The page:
Newest London and Paris Fashions for September 1824

Ball Dress


Dress of yellow crepe lisse over white gossamer satin; the dress elegantly ornamented with puckered flutings of gauze separated by satin rouleaux and beautifully finished by bouquets of yellow roses; the petticoat part ornamented a l’Arcadie. The corsage plain with a Sevigne drapery across the bust. The sleeves composed almost fine soft of fine white blond. Eastern turban, the entirely material divided by bands of finely wrought gold, with a tasteful plume of white feathers tipped and edged with yellow. Broad bracelets of wrought, or chased gold, with a ruby clasp. Necklace and ear-rings set a l’antique, of rubies and gold.

Sea Side Dress


Round high dress of India muslin, with scalloped tuck foldings at the border, and blouse sleeves. French fichu tippet, made of ribbon, in double points, the ends brought in front, under a belt of the same, fastened with a gold buckle. Over the fichu tippet, a falling collar of fine lace. Bonnet of pink gros de Naples, with honeycomb edge of pink gauze; the crown ornamented with large bows of broad pink ribbon. Parasol of pistachio colour fringed with white. Over the wrists of the dress, three bracelets of gold and garnets placed at equal distances. Maiden’s blush-rose coloured kid gloves and shoes.


It is at this autumnal period, that the Proprietors of THE WORLD OF FASHION, more particularly avail themselves of the indefatigable attention of their numerous correspondents, now stationed at the most favoured summer retreats of the great and gay, where taste, beauty, and elegance hold their temporary reign. From these genuine sources, and the information from one of the most eminent among those who devote their time and abilities to the service of the toilet, we present our kind and munificent patronesses with the following statement, which, if it bears not the importance and versatility that mark our winter fashions, will yet be found to contain some novelties and improvements in modern attire.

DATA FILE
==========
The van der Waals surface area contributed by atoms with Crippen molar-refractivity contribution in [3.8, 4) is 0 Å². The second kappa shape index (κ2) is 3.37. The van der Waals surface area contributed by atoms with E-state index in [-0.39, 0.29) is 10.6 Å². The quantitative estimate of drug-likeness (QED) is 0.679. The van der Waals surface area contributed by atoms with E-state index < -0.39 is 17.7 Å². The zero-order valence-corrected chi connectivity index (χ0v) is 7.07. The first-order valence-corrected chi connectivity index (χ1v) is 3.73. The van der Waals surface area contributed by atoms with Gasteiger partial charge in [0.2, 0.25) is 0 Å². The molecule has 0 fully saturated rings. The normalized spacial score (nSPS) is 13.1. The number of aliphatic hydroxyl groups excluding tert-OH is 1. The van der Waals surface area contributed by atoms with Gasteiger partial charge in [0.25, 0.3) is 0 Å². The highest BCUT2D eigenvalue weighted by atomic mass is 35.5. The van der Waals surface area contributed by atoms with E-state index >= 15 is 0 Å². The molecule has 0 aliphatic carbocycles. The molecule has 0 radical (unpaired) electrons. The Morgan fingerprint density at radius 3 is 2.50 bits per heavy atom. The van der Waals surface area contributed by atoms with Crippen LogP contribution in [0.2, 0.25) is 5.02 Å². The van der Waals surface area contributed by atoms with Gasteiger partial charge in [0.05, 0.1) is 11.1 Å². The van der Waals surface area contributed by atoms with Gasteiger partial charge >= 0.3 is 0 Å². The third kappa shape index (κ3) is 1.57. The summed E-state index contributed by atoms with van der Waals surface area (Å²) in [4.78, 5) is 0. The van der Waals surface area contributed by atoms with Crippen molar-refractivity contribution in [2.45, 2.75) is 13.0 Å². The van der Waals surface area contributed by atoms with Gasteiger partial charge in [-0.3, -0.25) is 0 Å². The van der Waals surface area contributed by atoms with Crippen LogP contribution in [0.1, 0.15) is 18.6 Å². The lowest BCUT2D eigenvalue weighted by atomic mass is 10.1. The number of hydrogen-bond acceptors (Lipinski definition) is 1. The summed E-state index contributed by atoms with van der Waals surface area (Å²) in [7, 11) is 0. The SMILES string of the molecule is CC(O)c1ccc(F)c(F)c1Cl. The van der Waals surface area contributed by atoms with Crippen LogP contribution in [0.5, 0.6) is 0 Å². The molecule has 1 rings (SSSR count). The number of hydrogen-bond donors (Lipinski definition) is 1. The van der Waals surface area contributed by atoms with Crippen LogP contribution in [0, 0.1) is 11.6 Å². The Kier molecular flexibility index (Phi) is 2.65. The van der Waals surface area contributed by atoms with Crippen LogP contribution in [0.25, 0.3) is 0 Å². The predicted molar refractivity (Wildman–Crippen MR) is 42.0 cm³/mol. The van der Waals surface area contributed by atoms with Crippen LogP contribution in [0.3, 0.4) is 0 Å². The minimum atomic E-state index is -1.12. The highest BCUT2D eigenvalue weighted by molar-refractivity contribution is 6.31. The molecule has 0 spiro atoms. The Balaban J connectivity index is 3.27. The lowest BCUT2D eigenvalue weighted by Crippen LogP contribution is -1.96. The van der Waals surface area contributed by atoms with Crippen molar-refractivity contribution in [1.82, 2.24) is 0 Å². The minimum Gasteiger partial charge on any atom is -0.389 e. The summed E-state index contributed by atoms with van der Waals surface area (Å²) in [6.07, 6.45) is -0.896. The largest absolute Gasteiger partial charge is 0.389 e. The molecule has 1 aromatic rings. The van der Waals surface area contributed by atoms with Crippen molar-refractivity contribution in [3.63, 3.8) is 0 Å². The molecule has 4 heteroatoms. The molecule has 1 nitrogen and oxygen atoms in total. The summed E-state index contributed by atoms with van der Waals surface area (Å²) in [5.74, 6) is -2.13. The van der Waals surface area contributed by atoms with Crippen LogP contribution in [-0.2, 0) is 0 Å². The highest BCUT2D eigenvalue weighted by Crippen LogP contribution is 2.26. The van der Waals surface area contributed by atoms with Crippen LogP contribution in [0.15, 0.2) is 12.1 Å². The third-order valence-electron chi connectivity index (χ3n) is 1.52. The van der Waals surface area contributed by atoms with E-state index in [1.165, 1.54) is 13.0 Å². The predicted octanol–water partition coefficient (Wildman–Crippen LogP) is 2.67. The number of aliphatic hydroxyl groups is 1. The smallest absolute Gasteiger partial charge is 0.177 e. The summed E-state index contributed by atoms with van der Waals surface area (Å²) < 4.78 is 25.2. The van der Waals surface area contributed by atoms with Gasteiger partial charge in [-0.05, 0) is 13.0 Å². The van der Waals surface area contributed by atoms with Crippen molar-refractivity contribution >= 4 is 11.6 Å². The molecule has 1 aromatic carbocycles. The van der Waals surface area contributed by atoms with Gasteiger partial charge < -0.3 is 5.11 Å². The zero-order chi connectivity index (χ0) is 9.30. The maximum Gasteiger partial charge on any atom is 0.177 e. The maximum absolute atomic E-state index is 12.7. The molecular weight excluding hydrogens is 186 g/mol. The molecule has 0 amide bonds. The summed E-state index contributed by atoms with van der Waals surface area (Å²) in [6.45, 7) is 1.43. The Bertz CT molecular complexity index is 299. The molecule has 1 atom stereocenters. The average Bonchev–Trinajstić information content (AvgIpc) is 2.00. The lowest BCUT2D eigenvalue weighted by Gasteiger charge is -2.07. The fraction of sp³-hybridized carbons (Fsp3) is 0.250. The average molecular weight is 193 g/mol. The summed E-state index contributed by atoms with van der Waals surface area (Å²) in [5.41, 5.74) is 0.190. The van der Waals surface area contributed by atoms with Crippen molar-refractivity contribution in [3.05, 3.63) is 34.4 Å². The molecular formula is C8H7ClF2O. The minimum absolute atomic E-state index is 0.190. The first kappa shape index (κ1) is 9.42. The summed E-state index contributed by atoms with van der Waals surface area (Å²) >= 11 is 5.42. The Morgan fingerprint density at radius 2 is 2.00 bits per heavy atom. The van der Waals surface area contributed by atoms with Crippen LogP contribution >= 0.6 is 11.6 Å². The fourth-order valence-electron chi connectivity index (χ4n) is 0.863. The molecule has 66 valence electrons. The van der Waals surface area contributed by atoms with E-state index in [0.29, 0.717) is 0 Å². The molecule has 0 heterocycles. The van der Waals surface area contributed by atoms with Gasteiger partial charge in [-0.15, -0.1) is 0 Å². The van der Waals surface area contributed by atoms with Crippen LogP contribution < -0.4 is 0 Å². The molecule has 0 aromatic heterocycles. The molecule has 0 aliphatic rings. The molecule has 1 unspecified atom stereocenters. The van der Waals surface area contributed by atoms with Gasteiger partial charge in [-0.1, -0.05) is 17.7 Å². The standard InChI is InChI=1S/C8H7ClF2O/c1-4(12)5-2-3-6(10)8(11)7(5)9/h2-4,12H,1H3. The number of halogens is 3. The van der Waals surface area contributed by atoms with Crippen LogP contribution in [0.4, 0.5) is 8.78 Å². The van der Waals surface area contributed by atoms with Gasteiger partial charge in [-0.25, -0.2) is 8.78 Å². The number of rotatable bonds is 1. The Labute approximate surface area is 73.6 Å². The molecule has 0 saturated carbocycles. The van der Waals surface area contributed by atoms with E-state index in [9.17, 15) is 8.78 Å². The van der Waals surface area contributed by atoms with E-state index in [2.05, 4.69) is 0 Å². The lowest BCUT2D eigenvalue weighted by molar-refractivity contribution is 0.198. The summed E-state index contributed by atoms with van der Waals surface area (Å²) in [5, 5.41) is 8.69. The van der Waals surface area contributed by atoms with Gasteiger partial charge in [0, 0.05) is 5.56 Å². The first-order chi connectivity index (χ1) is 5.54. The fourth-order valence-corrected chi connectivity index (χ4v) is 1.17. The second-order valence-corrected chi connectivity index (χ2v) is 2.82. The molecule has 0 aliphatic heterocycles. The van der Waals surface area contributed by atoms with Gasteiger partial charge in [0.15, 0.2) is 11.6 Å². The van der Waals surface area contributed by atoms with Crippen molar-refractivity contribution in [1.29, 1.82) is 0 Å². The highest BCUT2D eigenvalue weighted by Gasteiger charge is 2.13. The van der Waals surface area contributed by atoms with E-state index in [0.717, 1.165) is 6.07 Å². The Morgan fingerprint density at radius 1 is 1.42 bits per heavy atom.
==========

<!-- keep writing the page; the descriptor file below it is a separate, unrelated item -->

The trimmings on dresses are more appropriate in their mixture and association of colours than they were last month; and white is now very generally worn at all times of the day, either in fine cambric for the morning, the finest decca muslin for the dinner party, or the gossamer-like gauze lisse for the fete champetre. We have seen a most elegant India muslin dress for a dinner party costume, it was superbly trimmed with the finest Mechlin lace, and ethereal blue satin ribbon; the corsage was formed entirely of lace, and worn over one of blue satin; the sleeves short, and the full trimmings of lace on them were disposed in those light and elegant wavings, as to preserve all the beauty of the pattern; small sprigs of blue bells ornamented the bust, and caught up a part of the sleeve. Where the dress is of tulle or gauze lisse, the body is generally of white satin; this body is distinguished by a plainness we never witnessed before; it is, however, a simplicity that is very attractive; for it marks out in a very conspicuous manner the charms of a fine shape: it is, in its present plain state, an article of dress that never ought to be adopted unless made by one at the head of her profession and well known for her peculiar manner of well fitting; the one we saw sat like a glove, but the corsets made by this Marchande de Modes, are certainly unrivalled, and therefore it is not wonderful that she so well knows how to set off the contours of the female form: these new corsages also fasten behind, and the full sleeves are ornamented with blond. A dress of gros de Naples, made partially, high, and intended for social dinner parties, is much admired; it is of a bright Apollo’s hair colour; a collar falls over the shoulders, the edge in battlement indentures, finished by a very narrow binding of lilac satin, which forms a beautiful association with the colour of the dress: this collar is ornamented besides with narrow lilac pearl silk beading and fillagree-wrought lilac buttons. Another dress, for in-door costume, is of Egyptian sand colour, it is made high, with a collar partially standing up, and then turning back again; it has long full sleeves, and is made altogether extremely plain; this colour looks extremely well when trimmed with ponceau, or with bright Burgundy colour. Slight silks with stripes or small chequers, are favourite materials for home attire: but white dresses are very general, and ornamented with rich embroidery; most of them have flounces edged with work, and splendid rows of embroidery between each flounce; such are the petticoats worn with each summer coloured spencer, that can be thought on; and which spencer is often retained the whole day, in the rural residence: this smart and pleasing article of dress is trimmed in various ways; in embossments of satin, representing foliage, Mexican plumes, branches of Lotos, and often with imitative braiding.